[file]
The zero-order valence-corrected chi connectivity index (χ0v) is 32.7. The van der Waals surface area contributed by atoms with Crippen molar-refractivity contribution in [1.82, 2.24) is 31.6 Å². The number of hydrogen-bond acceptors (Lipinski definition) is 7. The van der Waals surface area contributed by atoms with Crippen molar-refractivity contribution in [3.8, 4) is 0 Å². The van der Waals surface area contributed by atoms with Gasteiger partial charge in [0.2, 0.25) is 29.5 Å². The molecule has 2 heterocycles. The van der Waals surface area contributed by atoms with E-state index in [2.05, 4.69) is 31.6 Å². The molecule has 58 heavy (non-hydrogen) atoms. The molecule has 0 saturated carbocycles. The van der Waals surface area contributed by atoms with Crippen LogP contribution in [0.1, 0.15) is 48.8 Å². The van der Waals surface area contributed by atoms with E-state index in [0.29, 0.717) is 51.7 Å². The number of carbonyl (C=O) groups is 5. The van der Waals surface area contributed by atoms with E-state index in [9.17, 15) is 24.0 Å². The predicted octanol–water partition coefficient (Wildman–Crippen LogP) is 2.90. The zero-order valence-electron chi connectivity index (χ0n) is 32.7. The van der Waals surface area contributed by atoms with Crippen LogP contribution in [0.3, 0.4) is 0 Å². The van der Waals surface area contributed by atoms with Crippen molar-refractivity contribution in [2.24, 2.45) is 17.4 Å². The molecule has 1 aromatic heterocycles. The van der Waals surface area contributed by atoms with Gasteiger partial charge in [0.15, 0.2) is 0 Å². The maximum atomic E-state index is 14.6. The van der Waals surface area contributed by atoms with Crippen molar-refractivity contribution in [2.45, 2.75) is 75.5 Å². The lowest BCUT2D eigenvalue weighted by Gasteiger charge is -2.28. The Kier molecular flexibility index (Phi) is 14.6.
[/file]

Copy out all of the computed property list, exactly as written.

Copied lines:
The zero-order valence-corrected chi connectivity index (χ0v) is 32.7. The van der Waals surface area contributed by atoms with Crippen molar-refractivity contribution in [1.82, 2.24) is 31.6 Å². The number of hydrogen-bond acceptors (Lipinski definition) is 7. The van der Waals surface area contributed by atoms with Crippen molar-refractivity contribution in [3.8, 4) is 0 Å². The van der Waals surface area contributed by atoms with Gasteiger partial charge in [0.2, 0.25) is 29.5 Å². The molecule has 2 heterocycles. The van der Waals surface area contributed by atoms with E-state index in [2.05, 4.69) is 31.6 Å². The molecule has 58 heavy (non-hydrogen) atoms. The molecule has 0 saturated carbocycles. The van der Waals surface area contributed by atoms with Crippen LogP contribution in [0.1, 0.15) is 48.8 Å². The van der Waals surface area contributed by atoms with E-state index in [0.29, 0.717) is 51.7 Å². The number of carbonyl (C=O) groups is 5. The van der Waals surface area contributed by atoms with E-state index in [9.17, 15) is 24.0 Å². The predicted octanol–water partition coefficient (Wildman–Crippen LogP) is 2.90. The zero-order valence-electron chi connectivity index (χ0n) is 32.7. The van der Waals surface area contributed by atoms with Crippen LogP contribution in [0.3, 0.4) is 0 Å². The van der Waals surface area contributed by atoms with Crippen molar-refractivity contribution in [2.24, 2.45) is 17.4 Å². The molecule has 1 aromatic heterocycles. The van der Waals surface area contributed by atoms with Gasteiger partial charge in [0.15, 0.2) is 0 Å². The maximum atomic E-state index is 14.6. The van der Waals surface area contributed by atoms with Crippen molar-refractivity contribution in [2.45, 2.75) is 75.5 Å². The lowest BCUT2D eigenvalue weighted by Gasteiger charge is -2.28. The Kier molecular flexibility index (Phi) is 14.6.